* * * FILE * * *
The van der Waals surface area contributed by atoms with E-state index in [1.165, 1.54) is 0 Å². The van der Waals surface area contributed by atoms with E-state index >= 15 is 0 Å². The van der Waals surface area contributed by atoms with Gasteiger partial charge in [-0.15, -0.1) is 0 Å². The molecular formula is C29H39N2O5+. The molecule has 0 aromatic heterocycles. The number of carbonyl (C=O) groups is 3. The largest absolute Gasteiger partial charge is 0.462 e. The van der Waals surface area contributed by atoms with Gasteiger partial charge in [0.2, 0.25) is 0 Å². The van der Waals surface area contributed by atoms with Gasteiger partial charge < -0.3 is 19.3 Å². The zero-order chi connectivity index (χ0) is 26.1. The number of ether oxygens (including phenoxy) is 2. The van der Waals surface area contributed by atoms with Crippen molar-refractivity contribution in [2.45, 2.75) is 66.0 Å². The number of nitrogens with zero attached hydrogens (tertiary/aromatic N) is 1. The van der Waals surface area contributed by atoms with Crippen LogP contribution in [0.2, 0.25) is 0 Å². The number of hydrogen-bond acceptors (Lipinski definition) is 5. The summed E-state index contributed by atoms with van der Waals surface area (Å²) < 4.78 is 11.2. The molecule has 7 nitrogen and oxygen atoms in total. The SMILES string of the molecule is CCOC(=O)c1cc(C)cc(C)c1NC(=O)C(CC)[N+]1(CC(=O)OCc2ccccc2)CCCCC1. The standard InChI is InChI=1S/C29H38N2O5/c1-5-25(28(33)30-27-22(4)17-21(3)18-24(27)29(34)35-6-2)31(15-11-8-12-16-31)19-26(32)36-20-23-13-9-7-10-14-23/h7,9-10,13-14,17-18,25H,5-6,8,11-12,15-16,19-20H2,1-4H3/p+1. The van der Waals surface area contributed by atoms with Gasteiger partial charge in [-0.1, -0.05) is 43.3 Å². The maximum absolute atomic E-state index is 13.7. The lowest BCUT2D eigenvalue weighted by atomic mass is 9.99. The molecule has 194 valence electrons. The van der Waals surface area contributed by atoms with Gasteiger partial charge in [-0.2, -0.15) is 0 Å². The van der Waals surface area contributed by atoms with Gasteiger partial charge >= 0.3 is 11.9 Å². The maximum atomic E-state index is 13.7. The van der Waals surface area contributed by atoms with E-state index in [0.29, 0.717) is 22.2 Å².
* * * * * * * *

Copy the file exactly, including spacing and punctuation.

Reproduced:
The van der Waals surface area contributed by atoms with E-state index in [1.165, 1.54) is 0 Å². The van der Waals surface area contributed by atoms with E-state index >= 15 is 0 Å². The van der Waals surface area contributed by atoms with Gasteiger partial charge in [-0.15, -0.1) is 0 Å². The molecular formula is C29H39N2O5+. The molecule has 0 aromatic heterocycles. The number of carbonyl (C=O) groups is 3. The largest absolute Gasteiger partial charge is 0.462 e. The van der Waals surface area contributed by atoms with Gasteiger partial charge in [0.2, 0.25) is 0 Å². The van der Waals surface area contributed by atoms with Gasteiger partial charge < -0.3 is 19.3 Å². The zero-order chi connectivity index (χ0) is 26.1. The number of ether oxygens (including phenoxy) is 2. The van der Waals surface area contributed by atoms with Crippen molar-refractivity contribution in [2.45, 2.75) is 66.0 Å². The number of nitrogens with zero attached hydrogens (tertiary/aromatic N) is 1. The van der Waals surface area contributed by atoms with Crippen LogP contribution in [0.2, 0.25) is 0 Å². The number of hydrogen-bond acceptors (Lipinski definition) is 5. The summed E-state index contributed by atoms with van der Waals surface area (Å²) < 4.78 is 11.2. The molecule has 7 nitrogen and oxygen atoms in total. The SMILES string of the molecule is CCOC(=O)c1cc(C)cc(C)c1NC(=O)C(CC)[N+]1(CC(=O)OCc2ccccc2)CCCCC1. The standard InChI is InChI=1S/C29H38N2O5/c1-5-25(28(33)30-27-22(4)17-21(3)18-24(27)29(34)35-6-2)31(15-11-8-12-16-31)19-26(32)36-20-23-13-9-7-10-14-23/h7,9-10,13-14,17-18,25H,5-6,8,11-12,15-16,19-20H2,1-4H3/p+1. The van der Waals surface area contributed by atoms with Gasteiger partial charge in [-0.1, -0.05) is 43.3 Å². The maximum absolute atomic E-state index is 13.7. The lowest BCUT2D eigenvalue weighted by atomic mass is 9.99. The molecule has 194 valence electrons. The van der Waals surface area contributed by atoms with Gasteiger partial charge in [-0.2, -0.15) is 0 Å². The van der Waals surface area contributed by atoms with Gasteiger partial charge >= 0.3 is 11.9 Å². The maximum atomic E-state index is 13.7. The van der Waals surface area contributed by atoms with E-state index in [0.29, 0.717) is 22.2 Å².